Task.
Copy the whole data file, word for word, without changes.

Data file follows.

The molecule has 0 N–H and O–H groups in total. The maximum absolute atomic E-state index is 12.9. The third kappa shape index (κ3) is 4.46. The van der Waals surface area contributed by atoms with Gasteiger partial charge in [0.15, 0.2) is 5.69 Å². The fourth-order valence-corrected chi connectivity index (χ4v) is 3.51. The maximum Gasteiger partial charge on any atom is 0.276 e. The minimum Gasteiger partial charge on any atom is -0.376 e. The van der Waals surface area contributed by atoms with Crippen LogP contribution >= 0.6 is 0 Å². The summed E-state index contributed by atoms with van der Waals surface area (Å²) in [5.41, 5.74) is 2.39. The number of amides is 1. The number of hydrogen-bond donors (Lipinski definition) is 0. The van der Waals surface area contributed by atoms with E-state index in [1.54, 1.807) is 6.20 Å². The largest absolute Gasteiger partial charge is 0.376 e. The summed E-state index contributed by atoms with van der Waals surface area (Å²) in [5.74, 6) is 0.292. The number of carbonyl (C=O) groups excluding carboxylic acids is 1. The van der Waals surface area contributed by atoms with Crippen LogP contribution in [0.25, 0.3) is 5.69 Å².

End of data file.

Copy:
The molecule has 0 N–H and O–H groups in total. The maximum absolute atomic E-state index is 12.9. The third kappa shape index (κ3) is 4.46. The van der Waals surface area contributed by atoms with Gasteiger partial charge in [0.15, 0.2) is 5.69 Å². The fourth-order valence-corrected chi connectivity index (χ4v) is 3.51. The maximum Gasteiger partial charge on any atom is 0.276 e. The minimum Gasteiger partial charge on any atom is -0.376 e. The van der Waals surface area contributed by atoms with Crippen LogP contribution >= 0.6 is 0 Å². The summed E-state index contributed by atoms with van der Waals surface area (Å²) in [5.41, 5.74) is 2.39. The number of amides is 1. The number of hydrogen-bond donors (Lipinski definition) is 0. The van der Waals surface area contributed by atoms with E-state index in [1.54, 1.807) is 6.20 Å². The largest absolute Gasteiger partial charge is 0.376 e. The summed E-state index contributed by atoms with van der Waals surface area (Å²) in [5.74, 6) is 0.292. The number of carbonyl (C=O) groups excluding carboxylic acids is 1. The van der Waals surface area contributed by atoms with Crippen LogP contribution in [0.25, 0.3) is 5.69 Å².